By creating a will as part of your estate plan, you are putting down your last wishes regarding your assets and property distribution. However, all that careful planning and thought could be futile if someone successfully contests your will. In addition, a will contest can create rifts among your beneficiaries, something you may have wanted to avoid after you are gone.
Below are the reasons that may cause a will contest, as well as some tips that may help prevent it and guarantee a smooth transfer of your estate.
Why your will may be contested
If your will is not drafted correctly according to the laws of your state, it may be contested. Grounds for a contest may include:
- A lack of testamentary capacity
- Undue influence or fraud
- Technical flaws
- Legal inheritance rights, among others.
Avoiding a contest
To prevent a will contest, it is advisable to communicate your wishes to the beneficiaries beforehand. Clear communication will prevent any surprises when the will is being executed. It will also ensure that everyone knows what is in it for them, and any forthcoming issues that may lead to a contest can be addressed.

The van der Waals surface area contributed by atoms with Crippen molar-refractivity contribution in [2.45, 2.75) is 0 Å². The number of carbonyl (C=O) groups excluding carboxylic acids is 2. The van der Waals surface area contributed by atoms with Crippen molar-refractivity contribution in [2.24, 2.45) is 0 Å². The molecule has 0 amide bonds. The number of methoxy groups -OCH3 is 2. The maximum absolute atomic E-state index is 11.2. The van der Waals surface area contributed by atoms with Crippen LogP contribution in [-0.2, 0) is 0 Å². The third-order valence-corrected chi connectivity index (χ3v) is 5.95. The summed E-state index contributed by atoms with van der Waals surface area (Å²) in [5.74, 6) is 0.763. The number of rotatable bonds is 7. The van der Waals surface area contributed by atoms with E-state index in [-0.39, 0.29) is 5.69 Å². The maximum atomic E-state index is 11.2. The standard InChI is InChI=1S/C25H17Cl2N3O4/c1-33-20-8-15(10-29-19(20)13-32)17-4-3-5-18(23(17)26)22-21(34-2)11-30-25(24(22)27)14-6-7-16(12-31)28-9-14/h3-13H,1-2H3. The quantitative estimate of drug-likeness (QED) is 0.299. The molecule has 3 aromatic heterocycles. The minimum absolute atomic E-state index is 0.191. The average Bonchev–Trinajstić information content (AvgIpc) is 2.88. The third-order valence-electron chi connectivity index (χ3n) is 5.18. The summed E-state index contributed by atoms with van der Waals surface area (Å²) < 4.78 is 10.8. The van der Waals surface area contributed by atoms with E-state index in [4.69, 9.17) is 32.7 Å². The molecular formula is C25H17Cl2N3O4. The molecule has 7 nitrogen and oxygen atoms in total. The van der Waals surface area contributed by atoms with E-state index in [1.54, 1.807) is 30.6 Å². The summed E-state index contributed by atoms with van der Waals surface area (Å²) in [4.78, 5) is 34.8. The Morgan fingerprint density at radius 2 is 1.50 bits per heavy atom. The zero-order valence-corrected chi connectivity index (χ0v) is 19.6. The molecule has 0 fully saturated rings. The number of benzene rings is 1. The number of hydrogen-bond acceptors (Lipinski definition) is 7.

You can also prevent a contest by avoiding a will altogether. There are other tools that you can explore instead of having a will. For example, you can place your assets into a living trust during your lifetime. After you are gone, these assets will be distributed to the beneficiaries according to the terms of the trust. A trust does not pass through probate court, and it cannot be contested in most cases. More so, a trust has some sense of privacy, and anyone not listed in it will not be privy to the assets owned by the trust.
It is important to be aware of the available options regarding your estate plans. You can then make the right decision that will execute your last wishes to the letter.